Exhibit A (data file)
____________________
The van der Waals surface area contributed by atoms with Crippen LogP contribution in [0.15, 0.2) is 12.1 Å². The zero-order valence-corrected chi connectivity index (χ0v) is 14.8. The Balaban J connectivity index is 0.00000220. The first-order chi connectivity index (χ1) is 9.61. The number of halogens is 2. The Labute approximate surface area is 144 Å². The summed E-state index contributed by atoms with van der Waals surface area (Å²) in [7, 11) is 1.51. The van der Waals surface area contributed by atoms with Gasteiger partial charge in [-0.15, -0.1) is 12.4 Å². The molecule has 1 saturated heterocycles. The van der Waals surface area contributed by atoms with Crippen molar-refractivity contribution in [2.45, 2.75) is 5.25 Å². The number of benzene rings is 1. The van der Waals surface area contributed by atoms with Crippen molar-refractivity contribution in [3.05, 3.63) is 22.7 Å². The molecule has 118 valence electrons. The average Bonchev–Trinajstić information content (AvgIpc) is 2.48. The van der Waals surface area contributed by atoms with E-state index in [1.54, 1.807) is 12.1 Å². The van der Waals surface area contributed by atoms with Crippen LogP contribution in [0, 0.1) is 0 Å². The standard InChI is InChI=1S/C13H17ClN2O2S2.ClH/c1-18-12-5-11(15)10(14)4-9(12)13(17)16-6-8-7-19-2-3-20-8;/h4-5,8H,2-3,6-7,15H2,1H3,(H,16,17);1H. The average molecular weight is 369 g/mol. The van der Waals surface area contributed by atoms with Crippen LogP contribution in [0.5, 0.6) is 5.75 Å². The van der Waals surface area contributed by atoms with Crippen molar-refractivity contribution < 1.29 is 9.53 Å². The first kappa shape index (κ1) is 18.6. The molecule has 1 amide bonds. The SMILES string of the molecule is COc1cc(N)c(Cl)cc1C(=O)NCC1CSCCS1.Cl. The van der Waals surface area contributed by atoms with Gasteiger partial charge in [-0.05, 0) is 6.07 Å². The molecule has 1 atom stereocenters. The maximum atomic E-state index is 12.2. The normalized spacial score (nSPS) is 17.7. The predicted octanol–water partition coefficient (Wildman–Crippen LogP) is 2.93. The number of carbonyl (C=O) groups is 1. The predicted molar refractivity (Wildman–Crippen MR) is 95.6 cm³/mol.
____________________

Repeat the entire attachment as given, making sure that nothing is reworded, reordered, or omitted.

The van der Waals surface area contributed by atoms with Crippen LogP contribution in [0.15, 0.2) is 12.1 Å². The zero-order valence-corrected chi connectivity index (χ0v) is 14.8. The Balaban J connectivity index is 0.00000220. The first-order chi connectivity index (χ1) is 9.61. The number of halogens is 2. The Labute approximate surface area is 144 Å². The summed E-state index contributed by atoms with van der Waals surface area (Å²) in [7, 11) is 1.51. The van der Waals surface area contributed by atoms with Gasteiger partial charge in [-0.15, -0.1) is 12.4 Å². The molecule has 1 saturated heterocycles. The van der Waals surface area contributed by atoms with Crippen molar-refractivity contribution in [2.45, 2.75) is 5.25 Å². The number of benzene rings is 1. The van der Waals surface area contributed by atoms with Crippen molar-refractivity contribution in [3.05, 3.63) is 22.7 Å². The molecule has 118 valence electrons. The average Bonchev–Trinajstić information content (AvgIpc) is 2.48. The van der Waals surface area contributed by atoms with E-state index in [1.54, 1.807) is 12.1 Å². The van der Waals surface area contributed by atoms with Crippen LogP contribution in [0, 0.1) is 0 Å². The standard InChI is InChI=1S/C13H17ClN2O2S2.ClH/c1-18-12-5-11(15)10(14)4-9(12)13(17)16-6-8-7-19-2-3-20-8;/h4-5,8H,2-3,6-7,15H2,1H3,(H,16,17);1H. The average molecular weight is 369 g/mol. The van der Waals surface area contributed by atoms with Crippen LogP contribution in [0.5, 0.6) is 5.75 Å². The van der Waals surface area contributed by atoms with Crippen molar-refractivity contribution < 1.29 is 9.53 Å². The first kappa shape index (κ1) is 18.6. The molecule has 1 amide bonds. The SMILES string of the molecule is COc1cc(N)c(Cl)cc1C(=O)NCC1CSCCS1.Cl. The van der Waals surface area contributed by atoms with Gasteiger partial charge in [-0.05, 0) is 6.07 Å². The molecule has 1 atom stereocenters. The maximum atomic E-state index is 12.2. The normalized spacial score (nSPS) is 17.7. The predicted octanol–water partition coefficient (Wildman–Crippen LogP) is 2.93. The number of carbonyl (C=O) groups is 1. The predicted molar refractivity (Wildman–Crippen MR) is 95.6 cm³/mol.